A friend told me this week his wife is writing a book. The topic is “human struggle.” She is seeking a publisher.
Caused me to hearken back to my own simple, 23-step process to see Extraordinary Comebacks: 201 Inspiring Stories of Courage, Triumph and Success (EC) through publication. While cleaning out files recently I found these notes on its history. Here’s how it went:
Concept for EC emerges during jogging. I resist, A still, small voice pushes me on. Can't shake it, and I start to plow some ground.
Lined up a noted self-help guru as co-author. Why? The magic of collaboration. He already had success in the market, an audience and had a big-time agent. So I started writing, wrote the first 25 of what would (ultimately) become 700 comeback stories.
My guru, and his agent, renege. I decide to go it alone.
An editor as Crossing Press expresses interest, then never responds again. Still, I settle in to write the actual book, it would take more than one year.
Finished principal writing. For the next 16 months or so, I research, rewrite.
Still believing in the power of celebrity, for better or worse, I seek the support of luminaries for marketing reasons, to provide foreword, blurb or otherwise. I gain the support of a very major luminary. He agrees to provide material help, then reneges, and repeats this process twice more. His paranoid PR people provide me with the shabbiest treatment in memory, accusing me of planning a hatchet job on their media star (!!!); (my background is in PR, and I am astonished).
Bought Publishers Guide, queried all appropriate tradtional publishers.
A nibble. An editor at a major independent agrees to see proposal. Immediately sent.
Editor misplaces, asks for a resend.
Breakthrough: editor requests the ms.
Editor declines, citing derivative nature of stories. Very deflating birthday present. I go jogging to try to shake it off. I resolve not to quit.
Second effort contact with same editor, but no go, editor declines again.
Same time I recontact major agent who had earlier expressed interest. He sends one email re ms., never responds again. On follow up, no response.
Extensive review of self-publishers, e.g. Author’s House, and many other such. Not ready to capitulate.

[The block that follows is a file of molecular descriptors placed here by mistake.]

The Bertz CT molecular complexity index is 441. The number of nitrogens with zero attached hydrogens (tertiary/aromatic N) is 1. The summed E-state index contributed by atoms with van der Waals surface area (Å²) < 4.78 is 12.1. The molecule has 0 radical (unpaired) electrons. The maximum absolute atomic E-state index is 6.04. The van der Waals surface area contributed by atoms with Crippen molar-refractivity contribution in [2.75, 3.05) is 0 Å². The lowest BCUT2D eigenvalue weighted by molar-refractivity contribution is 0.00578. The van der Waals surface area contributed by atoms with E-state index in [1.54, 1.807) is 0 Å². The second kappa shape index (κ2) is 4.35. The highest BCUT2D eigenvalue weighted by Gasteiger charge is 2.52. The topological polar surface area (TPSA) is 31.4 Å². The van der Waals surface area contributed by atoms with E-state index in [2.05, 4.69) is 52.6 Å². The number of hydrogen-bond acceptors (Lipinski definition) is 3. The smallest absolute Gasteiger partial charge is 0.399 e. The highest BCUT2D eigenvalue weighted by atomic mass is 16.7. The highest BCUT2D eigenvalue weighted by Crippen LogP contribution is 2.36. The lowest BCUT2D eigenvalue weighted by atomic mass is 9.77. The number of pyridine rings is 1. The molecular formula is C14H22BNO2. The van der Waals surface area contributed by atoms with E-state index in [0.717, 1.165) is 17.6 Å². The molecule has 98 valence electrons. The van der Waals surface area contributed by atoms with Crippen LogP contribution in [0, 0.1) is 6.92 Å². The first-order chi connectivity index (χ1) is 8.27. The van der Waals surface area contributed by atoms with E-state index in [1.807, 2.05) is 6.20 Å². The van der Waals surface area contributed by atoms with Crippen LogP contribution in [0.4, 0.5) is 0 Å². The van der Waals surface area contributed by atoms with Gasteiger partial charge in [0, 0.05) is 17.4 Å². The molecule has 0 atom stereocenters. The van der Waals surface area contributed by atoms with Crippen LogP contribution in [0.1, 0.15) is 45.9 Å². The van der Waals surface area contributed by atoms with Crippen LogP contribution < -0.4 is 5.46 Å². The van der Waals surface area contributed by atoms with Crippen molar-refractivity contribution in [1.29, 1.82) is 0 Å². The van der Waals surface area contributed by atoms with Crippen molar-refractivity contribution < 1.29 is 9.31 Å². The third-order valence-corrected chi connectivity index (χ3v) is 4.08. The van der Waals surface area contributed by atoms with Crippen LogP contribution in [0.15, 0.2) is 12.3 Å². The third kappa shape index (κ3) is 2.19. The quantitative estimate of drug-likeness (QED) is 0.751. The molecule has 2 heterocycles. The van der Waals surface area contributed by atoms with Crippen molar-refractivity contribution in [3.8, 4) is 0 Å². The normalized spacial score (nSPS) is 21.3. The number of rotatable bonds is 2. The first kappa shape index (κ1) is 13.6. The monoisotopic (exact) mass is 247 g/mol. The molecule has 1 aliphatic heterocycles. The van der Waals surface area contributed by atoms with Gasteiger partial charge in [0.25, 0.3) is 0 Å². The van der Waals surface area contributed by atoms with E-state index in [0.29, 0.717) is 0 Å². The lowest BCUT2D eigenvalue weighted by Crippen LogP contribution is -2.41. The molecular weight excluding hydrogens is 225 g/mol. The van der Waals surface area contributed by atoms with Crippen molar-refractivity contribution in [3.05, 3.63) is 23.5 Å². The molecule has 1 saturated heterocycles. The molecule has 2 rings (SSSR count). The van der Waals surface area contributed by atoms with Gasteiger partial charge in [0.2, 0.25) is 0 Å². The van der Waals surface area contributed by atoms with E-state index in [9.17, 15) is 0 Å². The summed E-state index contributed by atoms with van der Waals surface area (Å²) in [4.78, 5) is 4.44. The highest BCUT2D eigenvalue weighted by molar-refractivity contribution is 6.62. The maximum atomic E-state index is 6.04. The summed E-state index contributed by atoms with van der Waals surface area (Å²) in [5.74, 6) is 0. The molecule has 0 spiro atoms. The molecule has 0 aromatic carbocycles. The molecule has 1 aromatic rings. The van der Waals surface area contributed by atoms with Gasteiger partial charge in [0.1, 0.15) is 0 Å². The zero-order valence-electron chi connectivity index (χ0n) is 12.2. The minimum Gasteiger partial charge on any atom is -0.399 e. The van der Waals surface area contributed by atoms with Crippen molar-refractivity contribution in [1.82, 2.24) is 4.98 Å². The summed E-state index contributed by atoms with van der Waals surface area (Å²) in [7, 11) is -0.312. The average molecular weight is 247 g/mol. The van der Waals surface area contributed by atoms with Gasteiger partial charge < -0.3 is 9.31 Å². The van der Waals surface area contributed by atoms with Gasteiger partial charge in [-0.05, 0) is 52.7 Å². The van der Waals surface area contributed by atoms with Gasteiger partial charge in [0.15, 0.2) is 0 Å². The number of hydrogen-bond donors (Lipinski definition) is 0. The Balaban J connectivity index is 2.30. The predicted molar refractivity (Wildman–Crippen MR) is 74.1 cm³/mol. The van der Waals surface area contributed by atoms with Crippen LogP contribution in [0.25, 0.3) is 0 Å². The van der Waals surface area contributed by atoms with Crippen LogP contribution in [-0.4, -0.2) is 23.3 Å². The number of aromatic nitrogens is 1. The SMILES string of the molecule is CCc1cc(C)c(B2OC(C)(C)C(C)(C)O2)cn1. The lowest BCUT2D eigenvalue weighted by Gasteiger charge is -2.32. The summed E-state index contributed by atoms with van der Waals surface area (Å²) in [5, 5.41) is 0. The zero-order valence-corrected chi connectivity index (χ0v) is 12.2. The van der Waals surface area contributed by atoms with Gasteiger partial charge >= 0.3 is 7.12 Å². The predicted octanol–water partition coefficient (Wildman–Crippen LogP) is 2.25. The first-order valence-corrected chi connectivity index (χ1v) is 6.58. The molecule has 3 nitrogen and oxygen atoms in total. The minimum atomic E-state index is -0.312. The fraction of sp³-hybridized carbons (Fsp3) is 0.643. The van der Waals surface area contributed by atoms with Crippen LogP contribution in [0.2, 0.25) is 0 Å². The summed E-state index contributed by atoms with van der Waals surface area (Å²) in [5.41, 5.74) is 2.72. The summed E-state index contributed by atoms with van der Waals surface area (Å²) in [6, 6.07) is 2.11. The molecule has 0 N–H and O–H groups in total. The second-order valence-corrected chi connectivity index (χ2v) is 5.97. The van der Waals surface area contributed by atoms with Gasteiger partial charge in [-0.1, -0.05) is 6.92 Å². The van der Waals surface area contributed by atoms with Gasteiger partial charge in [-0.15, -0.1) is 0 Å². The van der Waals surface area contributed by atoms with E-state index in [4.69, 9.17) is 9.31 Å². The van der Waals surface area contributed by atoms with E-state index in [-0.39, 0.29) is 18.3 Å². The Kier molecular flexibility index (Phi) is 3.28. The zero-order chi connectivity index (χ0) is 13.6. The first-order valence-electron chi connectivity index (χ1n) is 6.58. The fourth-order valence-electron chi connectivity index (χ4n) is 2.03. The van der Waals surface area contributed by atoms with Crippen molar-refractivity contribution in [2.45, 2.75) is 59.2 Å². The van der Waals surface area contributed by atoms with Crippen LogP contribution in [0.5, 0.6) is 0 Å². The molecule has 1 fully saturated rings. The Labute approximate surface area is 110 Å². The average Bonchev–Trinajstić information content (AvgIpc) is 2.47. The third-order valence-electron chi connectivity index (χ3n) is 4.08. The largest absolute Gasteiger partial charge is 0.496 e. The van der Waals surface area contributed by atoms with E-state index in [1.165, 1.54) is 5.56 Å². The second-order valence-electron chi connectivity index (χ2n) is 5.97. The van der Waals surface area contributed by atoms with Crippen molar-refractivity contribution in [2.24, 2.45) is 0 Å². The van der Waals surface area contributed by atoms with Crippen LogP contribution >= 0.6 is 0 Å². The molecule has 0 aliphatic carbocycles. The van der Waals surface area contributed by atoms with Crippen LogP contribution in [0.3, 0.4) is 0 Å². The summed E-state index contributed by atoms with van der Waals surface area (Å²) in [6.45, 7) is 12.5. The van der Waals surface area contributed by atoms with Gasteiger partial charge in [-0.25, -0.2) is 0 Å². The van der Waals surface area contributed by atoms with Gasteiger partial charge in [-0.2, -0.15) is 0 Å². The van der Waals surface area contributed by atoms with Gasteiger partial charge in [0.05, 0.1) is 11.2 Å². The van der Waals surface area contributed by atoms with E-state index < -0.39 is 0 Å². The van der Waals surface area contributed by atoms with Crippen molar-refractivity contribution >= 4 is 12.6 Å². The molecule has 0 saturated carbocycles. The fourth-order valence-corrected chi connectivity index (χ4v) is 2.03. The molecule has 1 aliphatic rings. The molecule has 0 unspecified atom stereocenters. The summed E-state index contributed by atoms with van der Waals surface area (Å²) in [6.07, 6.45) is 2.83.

I go back to independent publisher with proposal on how I would make changes to satisfy them. This time I write to president as well as editor. President agrees to reconsider.
Publisher accepts ms. for publication
Date of publishing contract
Editor requires major changes or says 'no publication'; I agree to rewrite every word. I do.
Publisher sends cover art 'with title Try, Try Again" vs. my working title “364 Great Comebacks.” They had never bothered to inform me of the change. I hate "Try, Try Again" on a visceral level. It seems to me sing-song, exasperated and patronizing. Title dispute goes on for five weeks.
Publisher relents, chooses instead a title created by my family member as a compromise: “Extraordinary Comebacks: 201 Inspiring Stories of Courage, Triumph, and Success”
Publication. Border's buys large quantity, promotes in stores. (Remember book stores?)
Publisher arranges successful “media tour,” radio interviews. Extraordinary Comebacks: 201 Inspiring Stories of Courage, Triumph, and Success goes on to become a category best-seller on Amazon.
EC2, EC3, EC700 follow in subsequent years, as well as numerous other titles.
In subsequent years, life happens. Our poster boy for great comebacks, Lance Armstrong, who beat cancer to win the Tour de France seven times, finally confesses to the doping allegations that dogged him for years. I change my web site, accordingly.
Others of our stars fell from the firmament as well: Bill Cosby, Paula Deen, most notably. One notable symbol of male, Olympian athletic prowess switched genders, creating a media firestorm while winning a major award for his/her courage.
Some climbed even bigger mountains, like debt overcomer and now President, Donald Trump. Some passed into eternity, like we all will some day.
How fragile this thing, life, and how easily a comeback can turn into a comedown. And how fast the clock goes by.
And how long the steeplechase, littered with rejection hurdles, from concept to printed book, in this case, six and one-half years.
And so it is that we wish all prospective authors like our friend's wife only the best, and to keep their eye on the prize, no matter how serpentine the road becomes, and no matter how many tell you that you are lost on the way.
You are not lost. You just have farther to go.....